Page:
Things You Need to Know About Boiler Cupboard Ventilation

Does your boiler need some air? Boilers get hot, and all the things that get hot need room to breathe. Depending on the boiler you have, understanding boiler ventilation does bring you not only safety but also peace of mind.

Understanding Ventilation VS Circulation

First, understanding the difference between ventilation and circulation is important.

Ventilation means the air that is required to burn fuel. On the other hand, circulation means some space should be left around your boiler.

There is a safety regulation about where boilers and flues are installed and also how much space should be left between them and other objects. Even if you are keeping things around your boiler, ensure they are non, inflammable and moisture-resistant.

What is Boiler Ventilation?

Gas boilers need oxygen to burn and keep the parts cool. But some boilers are room-sealed, meaning the combustion chamber is sealed off from the room. And this room-sealed boiler gets all the air through a balanced flue pipe; this pipe lets air into the boiler and gets waste gases out.

Older boilers don’t have a sealed compartment and have an open flue that releases waste gas. Therefore, they require good ventilation. As long as your boiler is room-sealed and has a balanced flue, boiler ventilation shouldn’t be an issue.

What is a Balanced Flue Pipe?

A balance flue system works with a special kind of exhaust pipe. It has two tubes:

  • One tube releases waste gas into the atmosphere and remove it from the boiler
  • One to let oxygen into the boiler.

These balanced flue pipes will provide your boiler with all the necessary ventilation.

Boiler Cupboard Ventilation1
Boiler Cupboard Ventilation2

If Your Boiler is in the Cupboard, Does it Need Ventilation?

  • Open Flue Vs Sealed Flue

As mentioned above, an open flue has a pipe to carry combustion gases away from the boiler. Whereas, in a sealed flue, there is no airflow between the room where the appliance is fixed and the combustion air delivered by an air duct straight to the device.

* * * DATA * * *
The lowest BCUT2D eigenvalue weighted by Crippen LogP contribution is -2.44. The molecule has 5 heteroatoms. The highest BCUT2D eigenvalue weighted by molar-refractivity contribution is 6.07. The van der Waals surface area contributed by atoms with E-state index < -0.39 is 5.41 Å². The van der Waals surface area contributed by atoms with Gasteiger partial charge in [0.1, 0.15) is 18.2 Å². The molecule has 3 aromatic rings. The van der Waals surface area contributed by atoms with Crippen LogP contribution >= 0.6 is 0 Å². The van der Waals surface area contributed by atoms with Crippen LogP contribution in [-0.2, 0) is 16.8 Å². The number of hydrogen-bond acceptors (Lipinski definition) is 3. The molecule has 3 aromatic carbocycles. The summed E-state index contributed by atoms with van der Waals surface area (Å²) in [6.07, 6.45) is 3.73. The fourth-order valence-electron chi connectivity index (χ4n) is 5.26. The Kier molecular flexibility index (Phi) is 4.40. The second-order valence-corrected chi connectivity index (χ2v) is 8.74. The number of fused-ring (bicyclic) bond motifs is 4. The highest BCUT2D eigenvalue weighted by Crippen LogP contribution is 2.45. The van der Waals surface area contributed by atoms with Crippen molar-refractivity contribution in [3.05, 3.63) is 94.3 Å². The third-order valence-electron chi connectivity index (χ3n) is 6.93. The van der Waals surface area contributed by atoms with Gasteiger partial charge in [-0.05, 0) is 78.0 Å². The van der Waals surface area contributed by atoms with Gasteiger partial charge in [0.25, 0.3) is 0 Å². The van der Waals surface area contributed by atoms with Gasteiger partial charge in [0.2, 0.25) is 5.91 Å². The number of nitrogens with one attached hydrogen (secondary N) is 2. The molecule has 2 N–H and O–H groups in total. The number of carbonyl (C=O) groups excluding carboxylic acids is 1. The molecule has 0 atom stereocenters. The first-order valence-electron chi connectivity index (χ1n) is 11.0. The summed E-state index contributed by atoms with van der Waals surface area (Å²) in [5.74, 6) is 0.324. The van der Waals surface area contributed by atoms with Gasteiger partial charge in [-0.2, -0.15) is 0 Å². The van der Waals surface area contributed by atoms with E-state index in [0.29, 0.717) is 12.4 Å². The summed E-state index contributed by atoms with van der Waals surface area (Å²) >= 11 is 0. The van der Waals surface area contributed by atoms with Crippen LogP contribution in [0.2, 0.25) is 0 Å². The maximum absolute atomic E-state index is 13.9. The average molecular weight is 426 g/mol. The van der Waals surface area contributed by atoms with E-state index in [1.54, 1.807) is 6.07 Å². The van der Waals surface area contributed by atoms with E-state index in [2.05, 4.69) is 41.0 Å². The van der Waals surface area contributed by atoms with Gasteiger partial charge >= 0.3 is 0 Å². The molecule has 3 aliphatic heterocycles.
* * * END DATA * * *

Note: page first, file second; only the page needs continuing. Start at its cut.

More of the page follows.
If your boiler is roomed sealed rather than an open flue, you can easily fit it into a cupboard. In such instances, you should not worry about boiler ventilation. However, when it comes to service or maintenance, ensure the engineers have easy access to the boiler’s cupboard

Here are a few things to consider before placing your boiler in a cupboard:

  • Cupboard’s door should be easier to open
  • There must be a 30cm (98 ft) gap between the top of the boiler and the cupboard.
  • The boiler must have a 10 cm space between your boiler and the bottom of the cupboard.
  • There should be at least 60cm of a gap between the cupboard and the wall for engineers to easily maintain and repair the boiler.

Ventilation of Boilers According to their Types

Although there are many types of boilers, we mainly talk about two things when we talk about ventilation – condensing or non-condensing boilers.

  • Non-Condensing VS Condensing Boilers

Both non-condensing and condensing boilers use fuel, such as gas, but the significant difference is that non-condensing boilers have an energy efficiency of up to 78%. In comparison, condensing boilers have only up to 95%.  efficiency.

Types of Boilers and Ventilation Requirements

To clarify things, here are some ventilation requirements for each type of boiler.

  • Combi Boilers: Combi boilers are smaller and compact in size. They heat water directly from the main pipe. As a result, they take up little room and are simple to place in cabinets or beneath sinks. But do they need ventilation? Combi boilers are sealed room boilers, so they do not need extra ventilation.
  • System Boilers: System boilers are larger in size because they are designed for larger homes with greater hot water demands. But do they need ventilation? If you installed your boiler more than 10 years ago, this means it’s a condensing boiler and does not need to be ventilated. However, ensure you leave enough space for air circulation.
  • Heat-Only/ Conventional Boilers: These boilers consist of two storage tanks –cold and hot water. Like a system boiler, if your conventional boiler was installed more than 10-15 years ago, it indicates it’s a condensing boiler and does not need ventilation.